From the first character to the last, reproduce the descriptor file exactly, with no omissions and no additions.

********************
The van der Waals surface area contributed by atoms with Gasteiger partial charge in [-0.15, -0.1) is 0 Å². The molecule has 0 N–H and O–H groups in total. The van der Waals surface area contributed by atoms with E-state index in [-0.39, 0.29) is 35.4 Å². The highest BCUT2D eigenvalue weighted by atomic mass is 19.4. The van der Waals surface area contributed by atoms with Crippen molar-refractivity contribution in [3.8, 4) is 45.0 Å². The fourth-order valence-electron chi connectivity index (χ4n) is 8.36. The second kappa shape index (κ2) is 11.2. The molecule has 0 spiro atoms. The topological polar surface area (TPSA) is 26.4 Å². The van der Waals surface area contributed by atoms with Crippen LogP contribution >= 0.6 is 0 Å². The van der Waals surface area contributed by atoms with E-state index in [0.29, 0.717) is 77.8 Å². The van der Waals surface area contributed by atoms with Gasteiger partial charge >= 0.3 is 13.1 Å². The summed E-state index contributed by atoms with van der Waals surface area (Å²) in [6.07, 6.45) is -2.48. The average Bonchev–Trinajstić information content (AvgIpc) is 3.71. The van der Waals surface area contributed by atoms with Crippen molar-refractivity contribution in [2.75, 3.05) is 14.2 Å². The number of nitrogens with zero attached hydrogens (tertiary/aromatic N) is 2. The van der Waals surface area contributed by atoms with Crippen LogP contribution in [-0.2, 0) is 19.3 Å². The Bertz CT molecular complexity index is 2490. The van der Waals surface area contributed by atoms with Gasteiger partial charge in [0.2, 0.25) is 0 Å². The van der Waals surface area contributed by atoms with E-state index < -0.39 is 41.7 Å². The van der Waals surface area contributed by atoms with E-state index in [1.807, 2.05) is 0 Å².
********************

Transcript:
The van der Waals surface area contributed by atoms with Gasteiger partial charge in [-0.15, -0.1) is 0 Å². The molecule has 0 N–H and O–H groups in total. The van der Waals surface area contributed by atoms with E-state index in [-0.39, 0.29) is 35.4 Å². The highest BCUT2D eigenvalue weighted by atomic mass is 19.4. The van der Waals surface area contributed by atoms with Crippen molar-refractivity contribution in [3.8, 4) is 45.0 Å². The fourth-order valence-electron chi connectivity index (χ4n) is 8.36. The second kappa shape index (κ2) is 11.2. The molecule has 0 spiro atoms. The topological polar surface area (TPSA) is 26.4 Å². The van der Waals surface area contributed by atoms with Crippen LogP contribution >= 0.6 is 0 Å². The van der Waals surface area contributed by atoms with E-state index in [0.29, 0.717) is 77.8 Å². The van der Waals surface area contributed by atoms with Gasteiger partial charge >= 0.3 is 13.1 Å². The summed E-state index contributed by atoms with van der Waals surface area (Å²) in [6.07, 6.45) is -2.48. The average Bonchev–Trinajstić information content (AvgIpc) is 3.71. The van der Waals surface area contributed by atoms with Crippen molar-refractivity contribution in [2.75, 3.05) is 14.2 Å². The number of nitrogens with zero attached hydrogens (tertiary/aromatic N) is 2. The van der Waals surface area contributed by atoms with Crippen LogP contribution in [-0.2, 0) is 19.3 Å². The Bertz CT molecular complexity index is 2490. The van der Waals surface area contributed by atoms with Gasteiger partial charge in [0.2, 0.25) is 0 Å². The van der Waals surface area contributed by atoms with E-state index < -0.39 is 41.7 Å². The van der Waals surface area contributed by atoms with E-state index in [1.807, 2.05) is 0 Å².